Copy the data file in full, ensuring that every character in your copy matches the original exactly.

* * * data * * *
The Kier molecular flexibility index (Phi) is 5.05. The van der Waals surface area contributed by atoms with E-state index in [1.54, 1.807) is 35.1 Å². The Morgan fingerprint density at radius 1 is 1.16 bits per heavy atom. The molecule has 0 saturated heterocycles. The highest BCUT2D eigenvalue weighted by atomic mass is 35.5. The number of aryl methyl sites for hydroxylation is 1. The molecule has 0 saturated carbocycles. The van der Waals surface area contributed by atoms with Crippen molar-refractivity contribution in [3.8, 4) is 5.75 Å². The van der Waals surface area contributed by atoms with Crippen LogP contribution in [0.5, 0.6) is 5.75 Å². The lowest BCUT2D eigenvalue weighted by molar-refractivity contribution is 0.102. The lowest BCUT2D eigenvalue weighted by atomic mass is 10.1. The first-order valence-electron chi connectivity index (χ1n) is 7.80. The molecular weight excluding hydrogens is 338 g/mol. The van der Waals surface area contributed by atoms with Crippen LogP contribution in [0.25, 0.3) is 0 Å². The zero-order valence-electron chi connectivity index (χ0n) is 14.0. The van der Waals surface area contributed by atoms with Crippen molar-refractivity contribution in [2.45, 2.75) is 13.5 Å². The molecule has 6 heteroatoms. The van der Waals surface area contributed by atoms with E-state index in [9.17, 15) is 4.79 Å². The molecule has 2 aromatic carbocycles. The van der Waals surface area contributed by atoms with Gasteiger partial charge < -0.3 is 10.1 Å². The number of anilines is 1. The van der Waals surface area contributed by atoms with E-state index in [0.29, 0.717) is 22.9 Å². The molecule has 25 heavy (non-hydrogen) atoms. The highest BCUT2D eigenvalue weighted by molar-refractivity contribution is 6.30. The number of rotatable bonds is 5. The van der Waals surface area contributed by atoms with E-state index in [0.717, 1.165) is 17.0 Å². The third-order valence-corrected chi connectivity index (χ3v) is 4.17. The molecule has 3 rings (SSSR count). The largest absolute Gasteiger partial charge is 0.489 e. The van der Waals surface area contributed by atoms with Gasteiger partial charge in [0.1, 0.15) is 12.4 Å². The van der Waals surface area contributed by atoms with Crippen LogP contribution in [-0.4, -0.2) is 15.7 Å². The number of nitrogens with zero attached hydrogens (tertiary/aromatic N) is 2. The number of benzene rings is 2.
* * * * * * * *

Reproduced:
The Kier molecular flexibility index (Phi) is 5.05. The van der Waals surface area contributed by atoms with E-state index in [1.54, 1.807) is 35.1 Å². The Morgan fingerprint density at radius 1 is 1.16 bits per heavy atom. The molecule has 0 saturated heterocycles. The highest BCUT2D eigenvalue weighted by atomic mass is 35.5. The number of aryl methyl sites for hydroxylation is 1. The molecule has 0 saturated carbocycles. The van der Waals surface area contributed by atoms with Crippen molar-refractivity contribution in [3.8, 4) is 5.75 Å². The van der Waals surface area contributed by atoms with Crippen LogP contribution in [0.5, 0.6) is 5.75 Å². The lowest BCUT2D eigenvalue weighted by molar-refractivity contribution is 0.102. The lowest BCUT2D eigenvalue weighted by atomic mass is 10.1. The first-order valence-electron chi connectivity index (χ1n) is 7.80. The molecular weight excluding hydrogens is 338 g/mol. The van der Waals surface area contributed by atoms with Crippen LogP contribution in [0.25, 0.3) is 0 Å². The zero-order valence-electron chi connectivity index (χ0n) is 14.0. The van der Waals surface area contributed by atoms with Crippen molar-refractivity contribution in [2.45, 2.75) is 13.5 Å². The molecule has 6 heteroatoms. The van der Waals surface area contributed by atoms with E-state index in [9.17, 15) is 4.79 Å². The molecule has 2 aromatic carbocycles. The van der Waals surface area contributed by atoms with Gasteiger partial charge < -0.3 is 10.1 Å². The number of anilines is 1. The van der Waals surface area contributed by atoms with E-state index in [0.29, 0.717) is 22.9 Å². The molecule has 25 heavy (non-hydrogen) atoms. The highest BCUT2D eigenvalue weighted by molar-refractivity contribution is 6.30. The number of rotatable bonds is 5. The van der Waals surface area contributed by atoms with E-state index in [0.717, 1.165) is 17.0 Å². The third-order valence-corrected chi connectivity index (χ3v) is 4.17. The molecule has 3 rings (SSSR count). The largest absolute Gasteiger partial charge is 0.489 e. The van der Waals surface area contributed by atoms with Gasteiger partial charge in [0.1, 0.15) is 12.4 Å². The van der Waals surface area contributed by atoms with Crippen LogP contribution in [-0.4, -0.2) is 15.7 Å². The number of nitrogens with zero attached hydrogens (tertiary/aromatic N) is 2. The number of benzene rings is 2.